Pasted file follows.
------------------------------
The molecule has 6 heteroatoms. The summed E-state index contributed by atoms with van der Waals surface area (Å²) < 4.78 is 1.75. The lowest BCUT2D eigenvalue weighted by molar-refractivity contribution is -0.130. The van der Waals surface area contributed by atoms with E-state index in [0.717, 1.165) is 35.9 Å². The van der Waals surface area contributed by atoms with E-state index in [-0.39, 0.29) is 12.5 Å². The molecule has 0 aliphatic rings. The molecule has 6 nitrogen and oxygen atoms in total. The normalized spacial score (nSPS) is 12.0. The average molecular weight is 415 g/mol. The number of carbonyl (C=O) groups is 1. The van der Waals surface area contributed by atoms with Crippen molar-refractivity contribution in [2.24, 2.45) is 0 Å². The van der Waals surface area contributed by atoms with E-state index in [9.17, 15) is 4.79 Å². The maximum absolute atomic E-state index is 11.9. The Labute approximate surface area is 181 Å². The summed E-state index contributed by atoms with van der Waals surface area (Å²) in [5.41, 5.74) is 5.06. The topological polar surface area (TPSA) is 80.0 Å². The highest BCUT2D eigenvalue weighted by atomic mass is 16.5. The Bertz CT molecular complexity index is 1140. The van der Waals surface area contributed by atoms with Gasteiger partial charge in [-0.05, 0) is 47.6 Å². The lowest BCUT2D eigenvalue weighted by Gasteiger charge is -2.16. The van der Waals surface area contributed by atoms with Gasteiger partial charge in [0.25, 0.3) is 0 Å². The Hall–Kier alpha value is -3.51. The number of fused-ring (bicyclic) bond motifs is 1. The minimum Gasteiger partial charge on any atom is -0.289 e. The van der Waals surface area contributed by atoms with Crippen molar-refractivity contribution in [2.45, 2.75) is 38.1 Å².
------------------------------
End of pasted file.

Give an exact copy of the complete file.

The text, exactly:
The molecule has 6 heteroatoms. The summed E-state index contributed by atoms with van der Waals surface area (Å²) < 4.78 is 1.75. The lowest BCUT2D eigenvalue weighted by molar-refractivity contribution is -0.130. The van der Waals surface area contributed by atoms with E-state index in [0.717, 1.165) is 35.9 Å². The van der Waals surface area contributed by atoms with E-state index in [-0.39, 0.29) is 12.5 Å². The molecule has 0 aliphatic rings. The molecule has 6 nitrogen and oxygen atoms in total. The normalized spacial score (nSPS) is 12.0. The average molecular weight is 415 g/mol. The number of carbonyl (C=O) groups is 1. The van der Waals surface area contributed by atoms with Crippen molar-refractivity contribution in [2.24, 2.45) is 0 Å². The van der Waals surface area contributed by atoms with E-state index in [9.17, 15) is 4.79 Å². The maximum absolute atomic E-state index is 11.9. The Labute approximate surface area is 181 Å². The summed E-state index contributed by atoms with van der Waals surface area (Å²) in [5.41, 5.74) is 5.06. The topological polar surface area (TPSA) is 80.0 Å². The highest BCUT2D eigenvalue weighted by atomic mass is 16.5. The Bertz CT molecular complexity index is 1140. The van der Waals surface area contributed by atoms with Gasteiger partial charge in [-0.05, 0) is 47.6 Å². The lowest BCUT2D eigenvalue weighted by Gasteiger charge is -2.16. The van der Waals surface area contributed by atoms with Gasteiger partial charge in [0.25, 0.3) is 0 Å². The Hall–Kier alpha value is -3.51. The number of fused-ring (bicyclic) bond motifs is 1. The minimum Gasteiger partial charge on any atom is -0.289 e. The van der Waals surface area contributed by atoms with Crippen molar-refractivity contribution in [2.45, 2.75) is 38.1 Å².